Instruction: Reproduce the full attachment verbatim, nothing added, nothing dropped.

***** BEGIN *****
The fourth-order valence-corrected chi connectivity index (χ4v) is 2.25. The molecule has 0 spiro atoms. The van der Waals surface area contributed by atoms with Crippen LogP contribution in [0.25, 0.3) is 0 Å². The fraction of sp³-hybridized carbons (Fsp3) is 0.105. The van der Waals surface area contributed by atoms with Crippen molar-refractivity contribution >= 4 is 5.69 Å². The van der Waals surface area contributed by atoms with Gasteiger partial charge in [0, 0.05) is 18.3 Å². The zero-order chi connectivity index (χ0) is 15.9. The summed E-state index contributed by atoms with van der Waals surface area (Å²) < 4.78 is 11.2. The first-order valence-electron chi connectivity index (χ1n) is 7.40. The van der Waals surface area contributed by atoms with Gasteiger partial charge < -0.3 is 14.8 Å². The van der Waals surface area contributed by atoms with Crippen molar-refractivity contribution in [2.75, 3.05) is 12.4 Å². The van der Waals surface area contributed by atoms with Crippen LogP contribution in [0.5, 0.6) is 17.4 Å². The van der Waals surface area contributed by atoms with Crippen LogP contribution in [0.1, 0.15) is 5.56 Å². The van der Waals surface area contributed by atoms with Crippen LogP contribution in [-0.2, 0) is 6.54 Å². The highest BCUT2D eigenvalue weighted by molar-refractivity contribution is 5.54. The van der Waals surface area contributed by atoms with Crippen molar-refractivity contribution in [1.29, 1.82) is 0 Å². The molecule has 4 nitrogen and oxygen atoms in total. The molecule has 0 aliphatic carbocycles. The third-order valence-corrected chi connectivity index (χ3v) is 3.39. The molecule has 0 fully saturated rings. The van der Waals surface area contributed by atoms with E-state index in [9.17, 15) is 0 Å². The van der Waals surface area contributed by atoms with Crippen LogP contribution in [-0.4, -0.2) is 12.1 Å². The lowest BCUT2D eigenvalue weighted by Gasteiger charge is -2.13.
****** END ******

The fourth-order valence-corrected chi connectivity index (χ4v) is 2.25. The molecule has 0 spiro atoms. The van der Waals surface area contributed by atoms with Crippen LogP contribution in [0.25, 0.3) is 0 Å². The fraction of sp³-hybridized carbons (Fsp3) is 0.105. The van der Waals surface area contributed by atoms with Crippen molar-refractivity contribution >= 4 is 5.69 Å². The van der Waals surface area contributed by atoms with Gasteiger partial charge in [0, 0.05) is 18.3 Å². The zero-order chi connectivity index (χ0) is 15.9. The summed E-state index contributed by atoms with van der Waals surface area (Å²) < 4.78 is 11.2. The first-order valence-electron chi connectivity index (χ1n) is 7.40. The van der Waals surface area contributed by atoms with Gasteiger partial charge < -0.3 is 14.8 Å². The van der Waals surface area contributed by atoms with Crippen molar-refractivity contribution in [2.75, 3.05) is 12.4 Å². The van der Waals surface area contributed by atoms with Crippen LogP contribution in [0.5, 0.6) is 17.4 Å². The van der Waals surface area contributed by atoms with Crippen LogP contribution in [0.1, 0.15) is 5.56 Å². The van der Waals surface area contributed by atoms with Crippen LogP contribution in [-0.2, 0) is 6.54 Å². The highest BCUT2D eigenvalue weighted by molar-refractivity contribution is 5.54. The van der Waals surface area contributed by atoms with Crippen molar-refractivity contribution in [1.29, 1.82) is 0 Å². The molecule has 4 nitrogen and oxygen atoms in total. The molecule has 0 aliphatic carbocycles. The third-order valence-corrected chi connectivity index (χ3v) is 3.39. The molecule has 0 fully saturated rings. The van der Waals surface area contributed by atoms with E-state index in [9.17, 15) is 0 Å². The van der Waals surface area contributed by atoms with Crippen LogP contribution in [-0.4, -0.2) is 12.1 Å². The lowest BCUT2D eigenvalue weighted by Gasteiger charge is -2.13.